Makhanda is open for business

By ANA Reporter Time of article published May 23, 2019

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PORT ELIZABETH – A group of interested parties have joined forces in Makhanda in the wake of a R10 million dispute between the Makana Municipality and humanitarian organisation, Gift of the Givers, over payment for a multimillion lifesaving intervention to provide water to the drought-stricken area.

The joint stakeholder statement on Thursday called on the two parties to continue talks to find a solution that is "fair and equitable" and that would "best serve the interests of the people of Makhanda".

Gift of the Givers intervened to assist the community of Makhanda (formerly Grahamstown) whose taps were running dry, which included hiring a hydrologist and digging boreholes at a heavy cost to provide a long-term solution for the town.

The parties to the statement said that the media coverage had both positive and negative effects on the town, but they were concerned that this attention could deflect from many of its achievements over the years.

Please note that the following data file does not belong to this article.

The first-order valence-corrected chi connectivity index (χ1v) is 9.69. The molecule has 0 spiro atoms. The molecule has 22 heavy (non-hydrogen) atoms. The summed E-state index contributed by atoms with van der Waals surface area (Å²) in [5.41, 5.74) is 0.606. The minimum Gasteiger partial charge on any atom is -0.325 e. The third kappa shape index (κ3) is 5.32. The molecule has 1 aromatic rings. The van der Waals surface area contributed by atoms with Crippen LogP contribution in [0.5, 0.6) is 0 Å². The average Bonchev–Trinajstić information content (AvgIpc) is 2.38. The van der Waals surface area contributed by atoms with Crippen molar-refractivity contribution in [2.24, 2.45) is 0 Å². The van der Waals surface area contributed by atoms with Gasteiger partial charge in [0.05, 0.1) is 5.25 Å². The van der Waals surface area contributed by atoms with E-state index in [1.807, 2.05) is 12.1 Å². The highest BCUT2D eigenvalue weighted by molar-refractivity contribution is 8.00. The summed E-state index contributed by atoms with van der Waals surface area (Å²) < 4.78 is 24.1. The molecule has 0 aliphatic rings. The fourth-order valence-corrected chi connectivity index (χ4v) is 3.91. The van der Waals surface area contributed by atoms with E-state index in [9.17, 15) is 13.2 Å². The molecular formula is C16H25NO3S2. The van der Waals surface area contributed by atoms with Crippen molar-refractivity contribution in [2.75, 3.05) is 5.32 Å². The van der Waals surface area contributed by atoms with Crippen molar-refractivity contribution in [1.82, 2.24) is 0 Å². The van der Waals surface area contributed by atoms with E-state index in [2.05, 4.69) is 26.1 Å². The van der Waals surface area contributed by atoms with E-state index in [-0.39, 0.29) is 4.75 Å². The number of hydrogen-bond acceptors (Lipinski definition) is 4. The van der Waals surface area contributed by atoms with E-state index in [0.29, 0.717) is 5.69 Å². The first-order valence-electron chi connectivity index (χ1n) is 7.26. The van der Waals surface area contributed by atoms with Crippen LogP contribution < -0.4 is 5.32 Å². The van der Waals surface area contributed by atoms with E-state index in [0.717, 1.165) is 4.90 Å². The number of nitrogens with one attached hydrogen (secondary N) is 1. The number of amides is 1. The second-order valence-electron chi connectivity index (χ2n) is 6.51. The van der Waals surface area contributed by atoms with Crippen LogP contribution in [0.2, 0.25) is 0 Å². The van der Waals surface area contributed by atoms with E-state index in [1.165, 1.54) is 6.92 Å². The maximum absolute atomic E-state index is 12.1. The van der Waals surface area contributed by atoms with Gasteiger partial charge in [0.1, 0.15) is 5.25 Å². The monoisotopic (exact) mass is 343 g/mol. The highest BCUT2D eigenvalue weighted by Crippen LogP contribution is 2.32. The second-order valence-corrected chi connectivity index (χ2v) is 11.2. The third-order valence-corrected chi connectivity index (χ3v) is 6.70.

"This coverage has had both a positive and negative impact. On the one hand it has spurred various organs of state into action, and we are grateful for the care and attention now being given to our town," the statement said.

Mitigating the negative impact that the impasse between the two parties might have had, the statement highlighted what the town had to offer saying: "Our message is clear: we are open for business."

The town is home to Rhodes University, which is a highly regarded academic institution, both in South Africa and internationally. It also boasts some of the best and most prestigious schools, is home to the National Arts Festival and to several heritage sites, the statement said.

"As a community, we are working tirelessly to protect these important parts of our heritage, and we are investing time, money, resources and passion into making sure they not only function, but continue to be globally competitive and attractive institutions and events.

It said the milestones and achievements were down to hard work and a "determination to succeed", but had economic and social importance as they provided employment for many who lived there. 

"Noting their economic and social importance, the private sector is galvanising to fill any gaps normally entrusted to local government. We make sure the city is attractive and functional. 

"Makhanda is an amazing town to visit, live in, study and work and ... worth investing in, and saving," said the signatories to the statement, including business groups such as Afri Temba Leisure Group and GBS Mutual Bank, as well as Rhodes University, GADRA Education, Grahamstown Residents Association, Ikamva Youth and Upstart Youth Development.

Africa News Agency (ANA)

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